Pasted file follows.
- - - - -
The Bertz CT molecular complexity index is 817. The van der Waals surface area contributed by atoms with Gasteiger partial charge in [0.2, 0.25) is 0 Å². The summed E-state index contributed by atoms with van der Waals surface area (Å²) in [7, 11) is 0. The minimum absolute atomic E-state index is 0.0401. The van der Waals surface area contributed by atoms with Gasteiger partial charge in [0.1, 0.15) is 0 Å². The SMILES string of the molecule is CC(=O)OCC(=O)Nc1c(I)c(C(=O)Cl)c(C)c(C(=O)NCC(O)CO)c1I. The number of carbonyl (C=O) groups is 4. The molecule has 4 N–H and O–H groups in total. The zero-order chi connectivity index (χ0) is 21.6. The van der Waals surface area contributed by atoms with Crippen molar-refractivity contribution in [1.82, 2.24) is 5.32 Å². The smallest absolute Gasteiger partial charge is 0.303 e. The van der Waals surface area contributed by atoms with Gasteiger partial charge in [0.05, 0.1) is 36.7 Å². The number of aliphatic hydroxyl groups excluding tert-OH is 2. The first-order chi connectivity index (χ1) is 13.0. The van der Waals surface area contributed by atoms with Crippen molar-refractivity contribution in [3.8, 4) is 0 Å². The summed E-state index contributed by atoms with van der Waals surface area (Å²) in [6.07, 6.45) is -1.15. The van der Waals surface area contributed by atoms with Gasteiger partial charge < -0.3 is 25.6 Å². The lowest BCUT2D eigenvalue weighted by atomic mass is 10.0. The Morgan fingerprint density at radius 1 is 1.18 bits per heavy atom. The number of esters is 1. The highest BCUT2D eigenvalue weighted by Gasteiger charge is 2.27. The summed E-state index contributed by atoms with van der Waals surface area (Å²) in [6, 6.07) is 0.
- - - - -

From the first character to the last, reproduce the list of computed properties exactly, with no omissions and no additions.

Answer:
The Bertz CT molecular complexity index is 817. The van der Waals surface area contributed by atoms with Gasteiger partial charge in [0.2, 0.25) is 0 Å². The summed E-state index contributed by atoms with van der Waals surface area (Å²) in [7, 11) is 0. The minimum absolute atomic E-state index is 0.0401. The van der Waals surface area contributed by atoms with Gasteiger partial charge in [0.1, 0.15) is 0 Å². The SMILES string of the molecule is CC(=O)OCC(=O)Nc1c(I)c(C(=O)Cl)c(C)c(C(=O)NCC(O)CO)c1I. The number of carbonyl (C=O) groups is 4. The molecule has 4 N–H and O–H groups in total. The zero-order chi connectivity index (χ0) is 21.6. The van der Waals surface area contributed by atoms with Crippen molar-refractivity contribution in [1.82, 2.24) is 5.32 Å². The smallest absolute Gasteiger partial charge is 0.303 e. The van der Waals surface area contributed by atoms with Gasteiger partial charge in [0.05, 0.1) is 36.7 Å². The number of aliphatic hydroxyl groups excluding tert-OH is 2. The first-order chi connectivity index (χ1) is 13.0. The van der Waals surface area contributed by atoms with Crippen molar-refractivity contribution in [3.8, 4) is 0 Å². The summed E-state index contributed by atoms with van der Waals surface area (Å²) in [6.07, 6.45) is -1.15. The van der Waals surface area contributed by atoms with Gasteiger partial charge < -0.3 is 25.6 Å². The lowest BCUT2D eigenvalue weighted by atomic mass is 10.0. The Morgan fingerprint density at radius 1 is 1.18 bits per heavy atom. The number of esters is 1. The highest BCUT2D eigenvalue weighted by Gasteiger charge is 2.27. The summed E-state index contributed by atoms with van der Waals surface area (Å²) in [6, 6.07) is 0.